Health Services and Epidemiology

Research Projects

Joshua R. Ehrlich, MD, MPH

Patient-Centered Outcomes in Severe Peripheral Field Loss 

Vision rehabilitation may improve patients’ quality-of-life functional abilities through the use of assistive devices and educational strategies. However, the effectiveness of rehabilitation options for patients with peripheral vision loss is poorly known since most prior research has focused on patients with central vision loss. In order to evaluate and compare the effectiveness of low vision rehabilitation strategies for patients with peripheral vision loss, a valid and reliable method for measuring vision-dependent functioning is needed. The proposed research will use the insights of patients with glaucoma and retinal dystrophy, their caregivers and their vision care providers to develop a patient-reported outcome measure that assesses functioning in patients with severe peripheral vision loss. Our ultimate goal is to use this outcome measure in future work to determine the effectiveness of low vision services, rehabilitation strategies and models of care delivery. 

Grant Support

NIH/NEI 1K23EY027848
Role: PI
09/01/2017 – 08/31/2022
Addressing Low Vision due to Severe Peripheral Field Loss: Development and Validation of a Patient-Centered Outcome Measure

Aging with Vision Impairment 

As we confront an aging population, the prevalence of vision impairment (VI) will continue to increase. We are interested in understanding the relationship between VI and physical problems such as frailty and falls; socioemotional problems like isolation and decreased quality-of-life; and functional impairment. To understand these issues, our team is using an array of health services research methodologies, ranging from big data to survey research to qualitative interviews. Our hope is that the insights we gain will allow us to address specific barriers to eye care among older adults and to better deliver patient-centered care that meets the needs of an aging population.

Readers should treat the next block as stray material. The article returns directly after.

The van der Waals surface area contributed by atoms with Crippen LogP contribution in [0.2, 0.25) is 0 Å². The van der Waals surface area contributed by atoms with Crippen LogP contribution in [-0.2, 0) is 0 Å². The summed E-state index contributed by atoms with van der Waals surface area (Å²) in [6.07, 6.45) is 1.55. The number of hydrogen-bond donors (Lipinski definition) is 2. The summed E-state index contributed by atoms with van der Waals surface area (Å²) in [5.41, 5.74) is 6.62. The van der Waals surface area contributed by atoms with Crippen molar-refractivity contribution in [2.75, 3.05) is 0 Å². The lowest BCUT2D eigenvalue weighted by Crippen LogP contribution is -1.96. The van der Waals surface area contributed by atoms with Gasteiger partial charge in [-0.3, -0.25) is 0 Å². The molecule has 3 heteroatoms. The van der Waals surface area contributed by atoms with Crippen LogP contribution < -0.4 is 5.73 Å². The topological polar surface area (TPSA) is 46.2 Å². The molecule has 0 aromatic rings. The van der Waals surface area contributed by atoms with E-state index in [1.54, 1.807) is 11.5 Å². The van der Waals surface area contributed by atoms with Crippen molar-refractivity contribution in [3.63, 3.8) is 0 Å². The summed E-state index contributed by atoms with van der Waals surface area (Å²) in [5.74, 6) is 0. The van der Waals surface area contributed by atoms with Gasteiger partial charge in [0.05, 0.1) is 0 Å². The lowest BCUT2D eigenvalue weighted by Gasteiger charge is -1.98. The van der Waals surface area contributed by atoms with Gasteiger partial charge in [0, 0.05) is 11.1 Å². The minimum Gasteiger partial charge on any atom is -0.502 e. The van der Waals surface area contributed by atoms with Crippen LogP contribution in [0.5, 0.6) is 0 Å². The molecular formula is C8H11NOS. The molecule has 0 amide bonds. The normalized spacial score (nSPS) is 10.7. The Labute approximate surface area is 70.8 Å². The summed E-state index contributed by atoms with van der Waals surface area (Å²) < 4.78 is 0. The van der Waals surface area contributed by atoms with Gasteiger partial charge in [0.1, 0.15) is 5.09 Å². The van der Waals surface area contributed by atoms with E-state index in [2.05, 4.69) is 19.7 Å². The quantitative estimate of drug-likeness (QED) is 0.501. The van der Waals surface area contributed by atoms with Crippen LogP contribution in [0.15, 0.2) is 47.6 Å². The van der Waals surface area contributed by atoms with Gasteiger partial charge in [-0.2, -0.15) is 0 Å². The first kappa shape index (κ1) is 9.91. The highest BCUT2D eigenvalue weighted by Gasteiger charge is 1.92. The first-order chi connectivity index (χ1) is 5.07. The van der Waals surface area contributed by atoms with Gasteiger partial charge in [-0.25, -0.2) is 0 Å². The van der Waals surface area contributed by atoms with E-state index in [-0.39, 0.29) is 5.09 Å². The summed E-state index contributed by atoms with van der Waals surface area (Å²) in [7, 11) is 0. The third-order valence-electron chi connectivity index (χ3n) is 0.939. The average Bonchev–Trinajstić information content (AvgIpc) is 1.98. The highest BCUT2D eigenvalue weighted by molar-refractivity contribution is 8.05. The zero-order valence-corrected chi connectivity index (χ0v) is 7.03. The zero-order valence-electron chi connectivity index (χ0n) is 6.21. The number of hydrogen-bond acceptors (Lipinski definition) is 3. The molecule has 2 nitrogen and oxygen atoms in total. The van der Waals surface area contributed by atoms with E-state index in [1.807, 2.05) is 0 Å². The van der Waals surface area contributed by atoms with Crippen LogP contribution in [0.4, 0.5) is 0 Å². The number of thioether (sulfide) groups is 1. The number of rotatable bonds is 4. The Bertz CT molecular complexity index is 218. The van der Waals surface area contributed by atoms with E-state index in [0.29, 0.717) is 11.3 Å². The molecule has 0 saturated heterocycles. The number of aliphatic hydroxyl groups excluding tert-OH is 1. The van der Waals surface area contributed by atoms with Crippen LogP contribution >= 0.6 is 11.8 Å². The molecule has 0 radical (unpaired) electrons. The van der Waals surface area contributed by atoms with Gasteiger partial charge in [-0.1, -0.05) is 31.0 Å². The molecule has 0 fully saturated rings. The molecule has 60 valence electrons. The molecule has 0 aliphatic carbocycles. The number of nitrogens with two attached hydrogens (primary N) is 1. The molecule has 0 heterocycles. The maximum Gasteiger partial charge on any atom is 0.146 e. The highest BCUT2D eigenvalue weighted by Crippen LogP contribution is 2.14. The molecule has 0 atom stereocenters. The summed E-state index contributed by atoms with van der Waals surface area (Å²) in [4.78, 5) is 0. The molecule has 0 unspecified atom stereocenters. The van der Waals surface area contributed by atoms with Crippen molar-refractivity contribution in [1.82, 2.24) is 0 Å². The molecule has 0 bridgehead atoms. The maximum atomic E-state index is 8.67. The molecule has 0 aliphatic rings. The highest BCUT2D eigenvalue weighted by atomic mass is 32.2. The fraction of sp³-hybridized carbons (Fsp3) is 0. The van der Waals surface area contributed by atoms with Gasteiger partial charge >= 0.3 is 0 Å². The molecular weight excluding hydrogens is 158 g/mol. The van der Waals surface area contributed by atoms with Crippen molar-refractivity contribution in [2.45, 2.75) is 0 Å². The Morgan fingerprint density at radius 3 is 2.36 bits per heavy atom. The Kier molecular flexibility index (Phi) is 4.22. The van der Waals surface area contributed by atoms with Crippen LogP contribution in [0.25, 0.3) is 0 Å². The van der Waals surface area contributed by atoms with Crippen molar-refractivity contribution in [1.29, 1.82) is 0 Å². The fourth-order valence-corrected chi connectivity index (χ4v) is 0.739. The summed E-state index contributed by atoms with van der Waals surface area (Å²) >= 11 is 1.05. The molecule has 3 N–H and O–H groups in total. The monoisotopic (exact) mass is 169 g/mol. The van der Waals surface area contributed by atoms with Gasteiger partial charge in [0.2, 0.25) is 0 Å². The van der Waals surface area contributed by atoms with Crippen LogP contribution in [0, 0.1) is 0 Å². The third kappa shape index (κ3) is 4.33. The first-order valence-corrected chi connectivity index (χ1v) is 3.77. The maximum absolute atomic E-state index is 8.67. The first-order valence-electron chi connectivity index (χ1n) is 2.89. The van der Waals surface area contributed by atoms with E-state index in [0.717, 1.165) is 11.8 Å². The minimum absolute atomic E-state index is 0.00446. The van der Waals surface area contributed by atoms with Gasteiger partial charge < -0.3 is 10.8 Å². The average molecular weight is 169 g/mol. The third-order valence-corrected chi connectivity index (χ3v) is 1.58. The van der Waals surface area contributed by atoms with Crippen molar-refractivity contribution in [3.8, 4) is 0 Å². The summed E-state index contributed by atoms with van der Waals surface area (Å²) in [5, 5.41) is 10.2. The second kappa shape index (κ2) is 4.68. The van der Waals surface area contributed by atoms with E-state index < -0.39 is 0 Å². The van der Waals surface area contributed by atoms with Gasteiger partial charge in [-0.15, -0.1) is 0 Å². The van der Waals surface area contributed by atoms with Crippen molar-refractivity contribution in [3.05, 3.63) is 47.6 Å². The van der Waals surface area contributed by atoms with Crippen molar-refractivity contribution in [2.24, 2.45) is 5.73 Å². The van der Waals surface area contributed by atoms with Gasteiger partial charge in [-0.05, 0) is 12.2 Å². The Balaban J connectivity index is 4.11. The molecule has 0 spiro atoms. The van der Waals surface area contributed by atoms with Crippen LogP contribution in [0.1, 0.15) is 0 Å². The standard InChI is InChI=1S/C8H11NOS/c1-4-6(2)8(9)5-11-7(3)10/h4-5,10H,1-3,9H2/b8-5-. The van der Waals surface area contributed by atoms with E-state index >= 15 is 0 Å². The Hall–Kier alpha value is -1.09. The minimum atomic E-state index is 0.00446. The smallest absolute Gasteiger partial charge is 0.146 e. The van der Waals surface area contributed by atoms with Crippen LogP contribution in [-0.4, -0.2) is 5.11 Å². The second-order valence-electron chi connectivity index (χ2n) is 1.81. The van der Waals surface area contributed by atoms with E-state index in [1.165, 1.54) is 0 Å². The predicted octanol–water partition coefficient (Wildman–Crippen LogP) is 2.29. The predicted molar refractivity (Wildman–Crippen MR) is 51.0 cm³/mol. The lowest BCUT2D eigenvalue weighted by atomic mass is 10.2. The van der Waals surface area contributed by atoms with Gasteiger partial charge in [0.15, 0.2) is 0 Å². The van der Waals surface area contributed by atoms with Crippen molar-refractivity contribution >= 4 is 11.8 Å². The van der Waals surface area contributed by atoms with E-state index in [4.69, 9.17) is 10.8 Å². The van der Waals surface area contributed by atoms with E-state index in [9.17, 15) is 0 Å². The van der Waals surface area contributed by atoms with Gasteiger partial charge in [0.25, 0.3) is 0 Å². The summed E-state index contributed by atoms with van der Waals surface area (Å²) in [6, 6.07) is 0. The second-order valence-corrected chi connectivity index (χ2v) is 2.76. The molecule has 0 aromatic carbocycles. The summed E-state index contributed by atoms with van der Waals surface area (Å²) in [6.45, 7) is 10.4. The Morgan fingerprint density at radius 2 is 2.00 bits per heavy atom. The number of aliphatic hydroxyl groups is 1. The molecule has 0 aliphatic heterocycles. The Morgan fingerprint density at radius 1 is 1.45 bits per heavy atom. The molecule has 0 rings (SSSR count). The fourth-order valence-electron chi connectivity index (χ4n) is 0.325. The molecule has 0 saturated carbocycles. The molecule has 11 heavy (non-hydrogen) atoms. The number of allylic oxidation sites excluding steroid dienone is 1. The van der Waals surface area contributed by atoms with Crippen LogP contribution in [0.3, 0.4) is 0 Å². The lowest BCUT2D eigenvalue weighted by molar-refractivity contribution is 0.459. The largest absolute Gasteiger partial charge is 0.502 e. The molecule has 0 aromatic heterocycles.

David C. Musch, PhD, MPH

Children (n=179) who failed routine, state-mandated vision screening in 11 Wayne County schools have been randomized to receive the standard of care follow-up administered by the Wayne County Department of Health staff, or an enhanced follow-up protocol, in order to evaluate the beneficial impact that enhanced follow-up will have on obtaining examination by an eye care provider to address the reason the child failed vison screening.

This project is supported by a grant from the Kellogg Foundation (Paul Lee, MD, JD, principal investigator), and is being conducted in collaboration with the Wayne County Department of Health, Veterans, and Community Wellness and the State of Michigan Department of Health and Human Services (Rachel Schumann, PhD, RN).

Paula Anne Newman-Casey, MD, MS

Dr. Newman-Casey’s research focuses on using mixed methods research – a combination of qualitative and quantitative data – to better understand how to improve the way we deliver healthcare services. Dr. Newman-Casey developed a new counseling training program for glaucoma para-professional staff so that staff could better educate and counsel patients with glaucoma who have trouble with their medication regimen. She then interviewed all of the staff who participated in the program in order to iteratively improve it.  

Supported By

  • Blue Cross Blue Shield Foundation of Michigan: “Creating and evaluation a counseling training program for glaucoma staff”
  • The American Glaucoma Society Young Clinician Scientist Award: “A Counseling Training Program for Glaucoma Staff: Development and Preliminary Assessment

 

Related Faculty Bios

Dr. David Musch

David C. Musch, PhD, MPH

Professor, Ophthalmology and Visual Sciences
Professor, Department of Epidemiology, School of Public Health
Faculty Associate, Global REACH, Medical School
Faculty Member, Institute for Health Policy and Innovation
Office: 734-763-8175